- People (Good coworkers, aligned values, top-down vs bottom-up, etc).
- Compensation/Benefits (Many things to look at but I favor base and liquid components like RSUs).
At different times I've optimized for different things. I believe is pretty common to optimize for work (learning/interesting) early in our careers and then start optimizing for compensation/benefits (I include company stability here as a benefit) as we grow older and have life responsibilities.
People is something that I did not realize had such a big effect in my career and even compensation until much later in my career. If I work for an organization with people I enjoy working, values most of the things I value and I'm good at, I maximize the odds of being successful. Changing the culture of an organization is very hard, even more so when you're a leaf in the org tree.
- Micromanagement - I don't want anyone to overlook my work when it's being made, nobody to look over my shoulder and I want to just work in peace and only have any higher-ups wonder about the project(s) when finished or individual steps are ready for test.
+ Ability to work on my own things - I have many projects of my own and I want to be able to work on them and manage them alongside whatever work I am hired to do.
+ Trust - Very important that there's trust in that I finish my work regardless of how dynamically I work, as I don't work in a straight-line, I have to work a little here and a little there, otherwise I get nothing done.
- Work family bullshit - you know all that corporate cringe stuff
+ Remote work whenever needed - I should have the ability to work remote if I want to. I personally like to go see people, so I will not be working remote the majority of my time, BUT I want the ability to do so and without limitation. If I want to work home for the next 3 months then I should be able to do so.
+ Salary should be at least 20% above what I make
- Overtime without pay or without agreement beforehand - I refuse to work overtime unless it was agreed upon beforehand and definitely won't do it without pay. If a server is down and needs a restart and it can be done remote in 5 minutes, that's fine, but if I have to spent 1-2 hours fixing something, then it's not going to happen unless agreed upon beforehand, typically weeks in advance. I also work my specific hours per week and that's it. No more, no less. I prioritize working my exact hours a lot and anything extra is going to cost. At the moment that's up to 40 hours. I haven't worked over 40 hours for months and I will not do it without a good reason and pay.
+ Tech stack - I should be able to work with whatever language and tools I want, unless I have to maintain an existing project, but for new projects there should be no limitations.
+ Laptop, monitors etc. should all be paid for - I won't use any of my personal stuff.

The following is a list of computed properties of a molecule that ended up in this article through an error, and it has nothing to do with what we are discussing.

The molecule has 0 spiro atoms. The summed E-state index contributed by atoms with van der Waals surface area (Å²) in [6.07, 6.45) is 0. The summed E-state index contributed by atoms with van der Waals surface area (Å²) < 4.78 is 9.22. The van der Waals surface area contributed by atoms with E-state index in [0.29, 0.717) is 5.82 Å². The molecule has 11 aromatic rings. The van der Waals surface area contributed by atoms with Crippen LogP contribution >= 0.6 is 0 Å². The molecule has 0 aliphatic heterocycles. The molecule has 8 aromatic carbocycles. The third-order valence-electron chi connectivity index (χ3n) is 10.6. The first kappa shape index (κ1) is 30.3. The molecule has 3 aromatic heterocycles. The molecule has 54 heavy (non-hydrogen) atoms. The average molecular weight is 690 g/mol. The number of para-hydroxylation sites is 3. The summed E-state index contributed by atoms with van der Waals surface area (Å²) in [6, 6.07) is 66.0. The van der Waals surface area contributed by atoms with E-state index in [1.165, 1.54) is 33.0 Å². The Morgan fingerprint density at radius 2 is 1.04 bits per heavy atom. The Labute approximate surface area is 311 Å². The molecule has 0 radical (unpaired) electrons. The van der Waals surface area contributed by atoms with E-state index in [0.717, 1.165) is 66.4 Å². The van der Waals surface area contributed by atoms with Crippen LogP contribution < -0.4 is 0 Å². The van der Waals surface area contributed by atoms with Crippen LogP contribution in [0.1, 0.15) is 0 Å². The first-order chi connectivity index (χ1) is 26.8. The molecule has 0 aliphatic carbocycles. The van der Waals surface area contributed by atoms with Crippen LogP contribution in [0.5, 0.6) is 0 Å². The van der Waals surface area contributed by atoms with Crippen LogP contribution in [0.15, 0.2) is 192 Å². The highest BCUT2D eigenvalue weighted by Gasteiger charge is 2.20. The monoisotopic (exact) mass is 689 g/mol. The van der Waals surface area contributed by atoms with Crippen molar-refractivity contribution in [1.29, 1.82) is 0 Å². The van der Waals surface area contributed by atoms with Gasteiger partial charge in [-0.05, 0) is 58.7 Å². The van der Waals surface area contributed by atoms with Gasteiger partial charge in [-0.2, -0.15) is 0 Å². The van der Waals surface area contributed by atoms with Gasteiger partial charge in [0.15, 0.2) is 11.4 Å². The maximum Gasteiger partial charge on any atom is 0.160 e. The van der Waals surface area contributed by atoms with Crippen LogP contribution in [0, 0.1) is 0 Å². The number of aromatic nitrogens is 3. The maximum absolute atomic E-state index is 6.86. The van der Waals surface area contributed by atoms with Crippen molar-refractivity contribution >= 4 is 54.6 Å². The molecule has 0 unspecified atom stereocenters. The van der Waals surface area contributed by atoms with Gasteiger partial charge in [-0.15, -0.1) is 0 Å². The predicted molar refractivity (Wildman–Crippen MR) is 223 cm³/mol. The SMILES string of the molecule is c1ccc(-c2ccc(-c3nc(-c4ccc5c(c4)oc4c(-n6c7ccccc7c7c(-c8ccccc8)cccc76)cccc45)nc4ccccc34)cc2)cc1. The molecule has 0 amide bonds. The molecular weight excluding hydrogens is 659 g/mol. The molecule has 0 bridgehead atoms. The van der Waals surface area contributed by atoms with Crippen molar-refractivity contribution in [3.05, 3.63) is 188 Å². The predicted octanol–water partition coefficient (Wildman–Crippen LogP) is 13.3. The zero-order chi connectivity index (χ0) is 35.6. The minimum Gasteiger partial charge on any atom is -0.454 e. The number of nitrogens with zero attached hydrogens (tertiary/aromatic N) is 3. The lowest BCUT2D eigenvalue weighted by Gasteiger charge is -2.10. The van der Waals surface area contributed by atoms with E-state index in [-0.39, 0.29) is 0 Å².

Fancy job titles and competitions with coworkers is something I am too tired and frankly realised that no single job can give me the satisfaction I have from my wife&kids and from discovering the world.
"Who are going to be accountable for my professional well-being?"
This encodes inside that I have partners in the organization, whose success is associated with mine, and who have at least some of the ingredients to make things work; indeed it also includes the assumption that success is even possible.
As time goes by, I learnt to reject everything besides that - fancy words, supposed interest, money, etc.
i feel like i could or should use this criterion, but how do you interview someone and find out if they're monsters or not?
Optimizing people's professional well-being is a bit akin to engineering: a good practitioner can describe their potential strategies, their relative merits and consequences, and interactively - at least to the first order.
- earn or learn. where the learn relates to how familiar the industry is for me. worked in banking, gambling and now logistics and there is a learning curve, even though the job description is the same. earn has to be the same I'm making now.
- size of the company. worked in orgs from 200 to 4000 employees. I get lost in the org chart somewhere. I think my sweet spot is in the 400-600. there's also significantly less bullshit in smaller sized companies.
- home office flexibility. If I'm juggling sick kids at home, I want to be able to NOT show up at the office and spare me the commute for a month without any explanations.
- location. I actually like going to the office couple of times a week. if I don't have to spend an hour getting there, I know I will.
- has to be an international company. I'm an immigrant and I'd rather be with some like me. also attracts different kind of locals, more open minded.
you take a leap of faith with coworkers and company culture. I peek in kununu.com or glassdoor to see what others comment about it, but it's almost always a leap of faith.
For b2b: $$$$, like make it rain or gtfo
Ideally I want to join a company with devs that vibe like real bros <3, and feel the magic. Haven't found that yet.
Manager to IC ratio is one thing, what else?
Also, what is a good manager to IC ratio for you?
I think you were downvoted because the ratio hardly tells you anything conclusive about the qualitative aspects of the org that are more important. Getting to know the org chart definitely helps ask questions that will reveal the culture during the interview though.
has to be remote, not too bad tech stack, compensation, great tech stack, green field project, small team.